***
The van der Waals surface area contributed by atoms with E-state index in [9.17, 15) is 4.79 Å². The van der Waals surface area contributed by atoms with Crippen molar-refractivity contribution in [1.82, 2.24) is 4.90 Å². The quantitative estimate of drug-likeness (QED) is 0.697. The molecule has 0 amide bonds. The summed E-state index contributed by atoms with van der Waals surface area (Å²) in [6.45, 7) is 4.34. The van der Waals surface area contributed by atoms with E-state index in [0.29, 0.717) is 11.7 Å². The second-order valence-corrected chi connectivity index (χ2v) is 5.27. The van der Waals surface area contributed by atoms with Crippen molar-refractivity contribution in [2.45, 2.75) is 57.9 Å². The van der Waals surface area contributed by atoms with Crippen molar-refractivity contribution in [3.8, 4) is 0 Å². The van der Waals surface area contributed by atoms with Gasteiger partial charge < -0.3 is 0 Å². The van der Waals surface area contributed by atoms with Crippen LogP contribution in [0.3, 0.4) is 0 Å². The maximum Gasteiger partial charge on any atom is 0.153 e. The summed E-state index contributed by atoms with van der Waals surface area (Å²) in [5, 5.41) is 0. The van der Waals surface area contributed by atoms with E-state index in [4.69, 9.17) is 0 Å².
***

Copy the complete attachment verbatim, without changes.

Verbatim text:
The van der Waals surface area contributed by atoms with E-state index in [9.17, 15) is 4.79 Å². The van der Waals surface area contributed by atoms with Crippen molar-refractivity contribution in [1.82, 2.24) is 4.90 Å². The quantitative estimate of drug-likeness (QED) is 0.697. The molecule has 0 amide bonds. The summed E-state index contributed by atoms with van der Waals surface area (Å²) in [6.45, 7) is 4.34. The van der Waals surface area contributed by atoms with E-state index in [0.29, 0.717) is 11.7 Å². The second-order valence-corrected chi connectivity index (χ2v) is 5.27. The van der Waals surface area contributed by atoms with Crippen molar-refractivity contribution in [2.45, 2.75) is 57.9 Å². The van der Waals surface area contributed by atoms with Crippen molar-refractivity contribution in [3.8, 4) is 0 Å². The van der Waals surface area contributed by atoms with Gasteiger partial charge < -0.3 is 0 Å². The van der Waals surface area contributed by atoms with Crippen LogP contribution in [0.3, 0.4) is 0 Å². The maximum Gasteiger partial charge on any atom is 0.153 e. The summed E-state index contributed by atoms with van der Waals surface area (Å²) in [5, 5.41) is 0. The van der Waals surface area contributed by atoms with E-state index in [4.69, 9.17) is 0 Å².